The World Bank has issued its annual World Development Report, and the theme this year is “equity.” The report says equity stimulates greater and more productive investment, which leads to faster economic growth.
Francisco Ferreira is the lead author of the World Development Report. He described to English to Africa reporter Joe De Capua the meaning of equity, saying, “What we mean by equity in this particular report the World Bank did is two basic things: equal opportunities and an avoidance of absolute deprivation. And what we mean by equal opportunities is that what people achieve in life should depend on their efforts and their preferences and not on the circumstances of their birth. Things like their race, gender, where they were born, family background.”
Asked whether these goals are too lofty for some countries, Mr. Ferreira replies, “Well, it’s obviously a long term proposition. And we don’t necessarily mean that next year people should have exactly equal chances in Brazil or in Ethiopia or anywhere else in the developing world. But we do want to move in that direction. Like many developed countries have done, we’d like to make opportunities available to greater and greater numbers of people in the developing world.”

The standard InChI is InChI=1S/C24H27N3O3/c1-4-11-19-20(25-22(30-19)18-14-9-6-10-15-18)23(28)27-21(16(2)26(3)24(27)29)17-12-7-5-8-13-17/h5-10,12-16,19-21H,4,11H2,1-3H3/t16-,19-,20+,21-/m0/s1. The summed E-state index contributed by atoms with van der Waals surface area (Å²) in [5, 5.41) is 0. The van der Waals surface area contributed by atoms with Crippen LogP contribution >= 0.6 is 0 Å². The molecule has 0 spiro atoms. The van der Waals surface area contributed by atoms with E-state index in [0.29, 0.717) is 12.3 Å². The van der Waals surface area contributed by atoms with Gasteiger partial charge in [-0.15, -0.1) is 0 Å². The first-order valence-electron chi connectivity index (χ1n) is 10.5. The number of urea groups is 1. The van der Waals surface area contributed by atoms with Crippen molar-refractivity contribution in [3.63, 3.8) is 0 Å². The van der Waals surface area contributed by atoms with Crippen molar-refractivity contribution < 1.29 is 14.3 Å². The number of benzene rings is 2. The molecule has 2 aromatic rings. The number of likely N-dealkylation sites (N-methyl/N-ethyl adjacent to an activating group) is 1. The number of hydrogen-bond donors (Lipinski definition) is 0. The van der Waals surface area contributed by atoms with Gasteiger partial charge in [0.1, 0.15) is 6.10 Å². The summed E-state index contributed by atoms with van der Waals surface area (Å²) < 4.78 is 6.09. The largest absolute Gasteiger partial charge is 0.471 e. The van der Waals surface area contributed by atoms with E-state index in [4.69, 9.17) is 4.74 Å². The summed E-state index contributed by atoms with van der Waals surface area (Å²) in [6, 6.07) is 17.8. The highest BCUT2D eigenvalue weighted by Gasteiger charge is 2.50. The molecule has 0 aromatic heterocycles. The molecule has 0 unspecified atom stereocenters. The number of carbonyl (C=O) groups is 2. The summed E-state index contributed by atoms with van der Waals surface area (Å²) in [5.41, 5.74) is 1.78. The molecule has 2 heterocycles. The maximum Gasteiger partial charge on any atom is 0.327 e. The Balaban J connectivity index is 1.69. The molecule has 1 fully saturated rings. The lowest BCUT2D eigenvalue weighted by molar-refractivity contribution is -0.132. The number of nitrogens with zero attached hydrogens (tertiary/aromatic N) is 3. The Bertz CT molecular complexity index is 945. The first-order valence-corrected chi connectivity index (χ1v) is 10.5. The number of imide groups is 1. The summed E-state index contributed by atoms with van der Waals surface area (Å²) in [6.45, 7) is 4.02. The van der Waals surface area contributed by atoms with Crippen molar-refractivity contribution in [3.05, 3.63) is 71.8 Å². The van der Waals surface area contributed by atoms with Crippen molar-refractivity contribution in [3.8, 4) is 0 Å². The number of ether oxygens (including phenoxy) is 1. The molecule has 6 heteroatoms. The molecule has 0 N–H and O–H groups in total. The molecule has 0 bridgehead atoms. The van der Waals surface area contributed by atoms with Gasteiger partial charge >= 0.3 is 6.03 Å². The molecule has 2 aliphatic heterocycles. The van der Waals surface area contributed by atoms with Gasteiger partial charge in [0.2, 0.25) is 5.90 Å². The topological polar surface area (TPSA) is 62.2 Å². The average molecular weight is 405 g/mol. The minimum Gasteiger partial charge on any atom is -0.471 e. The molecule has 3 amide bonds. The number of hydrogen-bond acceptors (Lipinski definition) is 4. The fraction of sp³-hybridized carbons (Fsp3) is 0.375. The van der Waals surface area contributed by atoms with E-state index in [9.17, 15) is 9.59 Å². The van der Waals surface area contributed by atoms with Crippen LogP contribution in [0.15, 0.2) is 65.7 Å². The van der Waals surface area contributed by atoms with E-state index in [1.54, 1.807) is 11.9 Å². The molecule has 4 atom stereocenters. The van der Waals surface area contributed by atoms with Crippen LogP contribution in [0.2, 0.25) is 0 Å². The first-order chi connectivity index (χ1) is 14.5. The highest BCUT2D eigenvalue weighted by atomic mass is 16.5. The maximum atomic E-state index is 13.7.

The World Bank development report says equity stimulates investment. The lead author explains how. “The basic idea is that growth and development come from as many people as possible in a society being able to invest and to innovate. Now, if people who are poorer or whose parents are less educated don’t have access to schools, don’t have access to credit, don’t have access to land, they’re less able to contribute to the development of their countries…The broader opportunities are, the greater the chances people have to go get a good education, have access to a little credit to start a firm, have access to land to plant a crop, the more these people will invest and the greater the contribution to the development of their country.”